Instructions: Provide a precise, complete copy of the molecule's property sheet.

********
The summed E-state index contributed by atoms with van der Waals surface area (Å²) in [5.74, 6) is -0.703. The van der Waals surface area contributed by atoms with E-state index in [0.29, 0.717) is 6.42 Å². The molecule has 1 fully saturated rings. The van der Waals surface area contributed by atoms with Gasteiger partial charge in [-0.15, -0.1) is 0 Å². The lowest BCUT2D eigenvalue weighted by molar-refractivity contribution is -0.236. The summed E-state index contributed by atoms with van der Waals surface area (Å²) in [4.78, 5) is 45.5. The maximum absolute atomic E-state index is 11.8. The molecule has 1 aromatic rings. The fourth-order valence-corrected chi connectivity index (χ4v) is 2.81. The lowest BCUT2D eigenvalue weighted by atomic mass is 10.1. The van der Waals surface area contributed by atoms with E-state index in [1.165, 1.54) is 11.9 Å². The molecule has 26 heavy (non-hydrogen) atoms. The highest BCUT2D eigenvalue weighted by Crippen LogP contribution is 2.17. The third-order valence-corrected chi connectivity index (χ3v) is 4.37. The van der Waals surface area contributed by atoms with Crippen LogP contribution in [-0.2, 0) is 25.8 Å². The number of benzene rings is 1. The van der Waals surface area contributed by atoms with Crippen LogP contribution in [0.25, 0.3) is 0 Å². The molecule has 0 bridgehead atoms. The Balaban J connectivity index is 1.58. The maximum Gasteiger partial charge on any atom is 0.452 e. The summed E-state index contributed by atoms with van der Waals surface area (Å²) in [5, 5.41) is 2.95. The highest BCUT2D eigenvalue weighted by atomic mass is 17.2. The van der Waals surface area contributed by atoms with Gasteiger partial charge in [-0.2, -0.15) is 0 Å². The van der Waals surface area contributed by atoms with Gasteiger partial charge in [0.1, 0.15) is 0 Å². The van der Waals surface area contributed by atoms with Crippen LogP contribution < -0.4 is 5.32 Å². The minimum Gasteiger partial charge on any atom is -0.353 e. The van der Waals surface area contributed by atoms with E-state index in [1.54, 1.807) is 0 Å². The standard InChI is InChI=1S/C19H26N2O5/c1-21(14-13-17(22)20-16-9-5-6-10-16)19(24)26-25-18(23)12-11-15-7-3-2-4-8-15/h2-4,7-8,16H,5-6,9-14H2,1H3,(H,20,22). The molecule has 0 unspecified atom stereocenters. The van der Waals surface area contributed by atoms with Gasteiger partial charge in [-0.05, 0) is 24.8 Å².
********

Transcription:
The summed E-state index contributed by atoms with van der Waals surface area (Å²) in [5.74, 6) is -0.703. The van der Waals surface area contributed by atoms with E-state index in [0.29, 0.717) is 6.42 Å². The molecule has 1 fully saturated rings. The van der Waals surface area contributed by atoms with Gasteiger partial charge in [-0.15, -0.1) is 0 Å². The lowest BCUT2D eigenvalue weighted by molar-refractivity contribution is -0.236. The summed E-state index contributed by atoms with van der Waals surface area (Å²) in [4.78, 5) is 45.5. The maximum absolute atomic E-state index is 11.8. The molecule has 1 aromatic rings. The fourth-order valence-corrected chi connectivity index (χ4v) is 2.81. The lowest BCUT2D eigenvalue weighted by atomic mass is 10.1. The van der Waals surface area contributed by atoms with E-state index in [1.165, 1.54) is 11.9 Å². The molecule has 26 heavy (non-hydrogen) atoms. The highest BCUT2D eigenvalue weighted by Crippen LogP contribution is 2.17. The third-order valence-corrected chi connectivity index (χ3v) is 4.37. The van der Waals surface area contributed by atoms with Crippen LogP contribution in [-0.2, 0) is 25.8 Å². The number of benzene rings is 1. The van der Waals surface area contributed by atoms with Crippen LogP contribution in [0.25, 0.3) is 0 Å². The molecule has 0 bridgehead atoms. The Balaban J connectivity index is 1.58. The maximum Gasteiger partial charge on any atom is 0.452 e. The summed E-state index contributed by atoms with van der Waals surface area (Å²) in [5, 5.41) is 2.95. The highest BCUT2D eigenvalue weighted by atomic mass is 17.2. The van der Waals surface area contributed by atoms with Gasteiger partial charge in [-0.2, -0.15) is 0 Å². The van der Waals surface area contributed by atoms with Gasteiger partial charge in [0.1, 0.15) is 0 Å². The van der Waals surface area contributed by atoms with Crippen LogP contribution < -0.4 is 5.32 Å². The minimum Gasteiger partial charge on any atom is -0.353 e. The van der Waals surface area contributed by atoms with E-state index in [1.54, 1.807) is 0 Å². The standard InChI is InChI=1S/C19H26N2O5/c1-21(14-13-17(22)20-16-9-5-6-10-16)19(24)26-25-18(23)12-11-15-7-3-2-4-8-15/h2-4,7-8,16H,5-6,9-14H2,1H3,(H,20,22). The molecule has 0 unspecified atom stereocenters. The van der Waals surface area contributed by atoms with Gasteiger partial charge in [-0.05, 0) is 24.8 Å².